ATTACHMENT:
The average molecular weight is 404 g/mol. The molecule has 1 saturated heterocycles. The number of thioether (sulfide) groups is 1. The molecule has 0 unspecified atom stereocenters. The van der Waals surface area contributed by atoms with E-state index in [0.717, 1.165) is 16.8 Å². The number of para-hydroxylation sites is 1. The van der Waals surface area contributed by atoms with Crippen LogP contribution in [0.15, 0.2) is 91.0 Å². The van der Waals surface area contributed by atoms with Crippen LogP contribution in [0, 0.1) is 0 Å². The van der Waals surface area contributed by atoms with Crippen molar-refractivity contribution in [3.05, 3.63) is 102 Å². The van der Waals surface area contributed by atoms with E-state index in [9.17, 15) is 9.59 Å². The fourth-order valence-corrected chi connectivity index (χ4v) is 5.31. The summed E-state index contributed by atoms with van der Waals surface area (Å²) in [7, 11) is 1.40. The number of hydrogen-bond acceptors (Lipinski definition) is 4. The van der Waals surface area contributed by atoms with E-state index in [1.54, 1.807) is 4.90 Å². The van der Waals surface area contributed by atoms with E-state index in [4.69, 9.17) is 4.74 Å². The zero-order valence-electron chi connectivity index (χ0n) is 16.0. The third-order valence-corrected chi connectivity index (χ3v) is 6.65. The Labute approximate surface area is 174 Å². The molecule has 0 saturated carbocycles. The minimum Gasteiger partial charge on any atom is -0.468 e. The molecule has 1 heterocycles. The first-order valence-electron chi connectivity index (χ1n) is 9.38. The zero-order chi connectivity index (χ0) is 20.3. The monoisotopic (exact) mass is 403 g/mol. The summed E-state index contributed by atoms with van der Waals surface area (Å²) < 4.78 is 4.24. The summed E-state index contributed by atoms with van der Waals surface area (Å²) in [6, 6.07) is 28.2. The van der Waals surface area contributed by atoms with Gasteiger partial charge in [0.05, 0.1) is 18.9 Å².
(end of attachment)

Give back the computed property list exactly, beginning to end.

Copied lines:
The average molecular weight is 404 g/mol. The molecule has 1 saturated heterocycles. The number of thioether (sulfide) groups is 1. The molecule has 0 unspecified atom stereocenters. The van der Waals surface area contributed by atoms with E-state index in [0.717, 1.165) is 16.8 Å². The number of para-hydroxylation sites is 1. The van der Waals surface area contributed by atoms with Crippen LogP contribution in [0.15, 0.2) is 91.0 Å². The van der Waals surface area contributed by atoms with Crippen LogP contribution in [0, 0.1) is 0 Å². The van der Waals surface area contributed by atoms with Crippen molar-refractivity contribution in [3.05, 3.63) is 102 Å². The van der Waals surface area contributed by atoms with E-state index in [9.17, 15) is 9.59 Å². The fourth-order valence-corrected chi connectivity index (χ4v) is 5.31. The summed E-state index contributed by atoms with van der Waals surface area (Å²) in [7, 11) is 1.40. The number of hydrogen-bond acceptors (Lipinski definition) is 4. The van der Waals surface area contributed by atoms with E-state index in [1.54, 1.807) is 4.90 Å². The van der Waals surface area contributed by atoms with E-state index in [4.69, 9.17) is 4.74 Å². The zero-order valence-electron chi connectivity index (χ0n) is 16.0. The third-order valence-corrected chi connectivity index (χ3v) is 6.65. The Labute approximate surface area is 174 Å². The molecule has 0 saturated carbocycles. The minimum Gasteiger partial charge on any atom is -0.468 e. The molecule has 1 heterocycles. The first-order valence-electron chi connectivity index (χ1n) is 9.38. The zero-order chi connectivity index (χ0) is 20.3. The monoisotopic (exact) mass is 403 g/mol. The summed E-state index contributed by atoms with van der Waals surface area (Å²) < 4.78 is 4.24. The summed E-state index contributed by atoms with van der Waals surface area (Å²) in [6, 6.07) is 28.2. The van der Waals surface area contributed by atoms with Gasteiger partial charge in [0.05, 0.1) is 18.9 Å².